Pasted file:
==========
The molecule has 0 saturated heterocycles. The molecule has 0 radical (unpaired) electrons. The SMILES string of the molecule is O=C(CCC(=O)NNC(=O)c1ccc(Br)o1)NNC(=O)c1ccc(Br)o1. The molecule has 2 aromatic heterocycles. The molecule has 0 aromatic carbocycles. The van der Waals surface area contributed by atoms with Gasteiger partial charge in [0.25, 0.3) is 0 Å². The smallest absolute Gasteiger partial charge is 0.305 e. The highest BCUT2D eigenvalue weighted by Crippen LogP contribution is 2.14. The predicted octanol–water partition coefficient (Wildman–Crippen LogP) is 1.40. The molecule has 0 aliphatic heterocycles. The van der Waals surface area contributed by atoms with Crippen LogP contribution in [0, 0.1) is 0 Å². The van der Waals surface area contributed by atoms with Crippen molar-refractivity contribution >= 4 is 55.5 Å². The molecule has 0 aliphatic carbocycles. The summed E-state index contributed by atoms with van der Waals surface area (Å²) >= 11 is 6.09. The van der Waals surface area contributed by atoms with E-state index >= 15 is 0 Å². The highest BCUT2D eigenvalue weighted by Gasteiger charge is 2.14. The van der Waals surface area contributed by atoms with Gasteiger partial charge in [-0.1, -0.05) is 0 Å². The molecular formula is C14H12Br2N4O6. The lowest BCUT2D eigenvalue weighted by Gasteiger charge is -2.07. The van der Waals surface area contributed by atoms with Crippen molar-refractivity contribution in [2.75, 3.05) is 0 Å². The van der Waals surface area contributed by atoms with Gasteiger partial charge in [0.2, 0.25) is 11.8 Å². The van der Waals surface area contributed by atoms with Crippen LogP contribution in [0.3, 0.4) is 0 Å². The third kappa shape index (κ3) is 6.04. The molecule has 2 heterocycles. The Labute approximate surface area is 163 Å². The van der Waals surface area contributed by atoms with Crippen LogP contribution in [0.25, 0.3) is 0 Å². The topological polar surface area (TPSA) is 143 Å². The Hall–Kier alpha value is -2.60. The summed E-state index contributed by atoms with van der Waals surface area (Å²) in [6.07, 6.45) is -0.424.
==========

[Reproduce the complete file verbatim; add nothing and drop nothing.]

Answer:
The molecule has 0 saturated heterocycles. The molecule has 0 radical (unpaired) electrons. The SMILES string of the molecule is O=C(CCC(=O)NNC(=O)c1ccc(Br)o1)NNC(=O)c1ccc(Br)o1. The molecule has 2 aromatic heterocycles. The molecule has 0 aromatic carbocycles. The van der Waals surface area contributed by atoms with Gasteiger partial charge in [0.25, 0.3) is 0 Å². The smallest absolute Gasteiger partial charge is 0.305 e. The highest BCUT2D eigenvalue weighted by Crippen LogP contribution is 2.14. The predicted octanol–water partition coefficient (Wildman–Crippen LogP) is 1.40. The molecule has 0 aliphatic heterocycles. The van der Waals surface area contributed by atoms with Crippen LogP contribution in [0, 0.1) is 0 Å². The van der Waals surface area contributed by atoms with Crippen molar-refractivity contribution >= 4 is 55.5 Å². The molecule has 0 aliphatic carbocycles. The summed E-state index contributed by atoms with van der Waals surface area (Å²) >= 11 is 6.09. The van der Waals surface area contributed by atoms with E-state index >= 15 is 0 Å². The highest BCUT2D eigenvalue weighted by Gasteiger charge is 2.14. The van der Waals surface area contributed by atoms with Gasteiger partial charge in [-0.1, -0.05) is 0 Å². The molecular formula is C14H12Br2N4O6. The lowest BCUT2D eigenvalue weighted by Gasteiger charge is -2.07. The van der Waals surface area contributed by atoms with Crippen molar-refractivity contribution in [2.75, 3.05) is 0 Å². The van der Waals surface area contributed by atoms with Gasteiger partial charge in [0.2, 0.25) is 11.8 Å². The van der Waals surface area contributed by atoms with Crippen LogP contribution in [0.3, 0.4) is 0 Å². The third kappa shape index (κ3) is 6.04. The molecule has 2 heterocycles. The Labute approximate surface area is 163 Å². The van der Waals surface area contributed by atoms with Crippen LogP contribution in [0.25, 0.3) is 0 Å². The topological polar surface area (TPSA) is 143 Å². The Hall–Kier alpha value is -2.60. The summed E-state index contributed by atoms with van der Waals surface area (Å²) in [6.07, 6.45) is -0.424.